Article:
If you don’t need the money for a few years, you can consider investing it in the stock market. This way, your hard-earned money can benefit from compound interest. The longer your time horizon, the more time you have to ride the wave of the stock market. That said, there are always risks involved when investing your money, so be sure to assess your risk tolerance before you buy any funds.
Note that this isn’t a get-rich-quick scenario, either. Stocks should be used as an addition to your real estate portfolio for diversification.
4. Apply for government programs
Furthermore, depending on what state you live in, there may be government programs that help first-time homebuyers with a variety of real estate costs, such as closing costs, down payments, and reduced interest rates.
For example, Ohio Housing Finance Agency lenders (Ohio), SONYMA lenders (New York), TDHCA lenders (Texas), and Nevada Housing Division lenders (Nevada) have different types of loans and programs that you can apply for. To find out what’s available to you, check out the listing here.
5. Move to a different city/state
As you know, every housing market differs and can be drastically more or less expensive than the other. You may consider moving or investing out-of-state. If you move, this could reduce your cost of living and tax bills. It also means you’ll be eligible for that state’s homebuyer programs after you’ve lived there for a certain amount of time. If you choose to invest out of state, note that you’ll have a harder time getting access to programs like that, if at all.
6. Consider a partner
If buying a property is out of reach at the moment, you can look to other people and form partnerships. Whether it’s your significant other, family member, friend, or business partner, this gives you the ability to leverage their expertise, funds, and/or abilities. Of course, it’s wise to choose someone reliable and willing to follow the terms of your arrangement.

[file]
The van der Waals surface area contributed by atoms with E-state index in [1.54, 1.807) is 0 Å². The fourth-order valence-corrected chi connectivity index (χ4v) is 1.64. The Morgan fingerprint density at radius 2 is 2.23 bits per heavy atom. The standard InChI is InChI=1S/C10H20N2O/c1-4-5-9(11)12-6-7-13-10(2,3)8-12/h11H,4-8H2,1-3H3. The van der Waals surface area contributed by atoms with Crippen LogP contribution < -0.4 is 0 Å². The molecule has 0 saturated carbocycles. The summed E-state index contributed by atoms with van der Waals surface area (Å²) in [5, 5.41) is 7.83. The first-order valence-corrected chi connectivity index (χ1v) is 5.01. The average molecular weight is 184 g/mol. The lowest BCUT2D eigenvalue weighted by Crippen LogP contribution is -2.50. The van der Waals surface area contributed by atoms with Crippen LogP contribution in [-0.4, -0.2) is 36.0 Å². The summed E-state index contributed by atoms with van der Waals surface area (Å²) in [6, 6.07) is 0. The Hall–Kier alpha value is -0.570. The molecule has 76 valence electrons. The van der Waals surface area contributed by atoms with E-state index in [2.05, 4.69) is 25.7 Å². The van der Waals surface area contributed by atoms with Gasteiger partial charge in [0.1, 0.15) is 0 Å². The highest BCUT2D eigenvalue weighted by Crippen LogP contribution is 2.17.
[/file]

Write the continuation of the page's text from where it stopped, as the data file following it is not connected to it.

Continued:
By joining forces, you can fast-track your way to getting in on an investment.
7. Boost your credit score
When a seller has accepted your offer, you’ll need to secure a mortgage with your lender. Having a good credit score is important because it directly affects your interest rate.
First, obtain a copy of your credit report and credit score. They are available through agencies such as Equifax, Experian, and TransUnion. The credit score ranges from 300 to 850: 800 to 850 is excellent, 740 to 799 is very good, and 670 to 739 is good. 580 to 669 is considered fair, while 300 to 579 is poor. You’ll want to maintain a higher score so that you can get the best mortgage interest rate possible.
You can improve your score by having a low credit utilization ratio, paying your credit card bills in full and on time, and limiting the number of times you apply for credit. Be sure to review your report, and if you find any errors (it happens more often than you think), be sure to report it back to the credit bureau and ask to have it corrected.
Laying the financial foundation
Although income earners in the lower brackets face higher barriers to entry into the housing market, there are creative ways to get your foot in the door. Of course, it won’t happen overnight, but if you build the foundational habits and follow these seven personal finance tips, you’ll be on your way to achieving your real estate goals.
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Note By BiggerPockets: These are opinions written by the author and do not necessarily represent the opinions of BiggerPockets.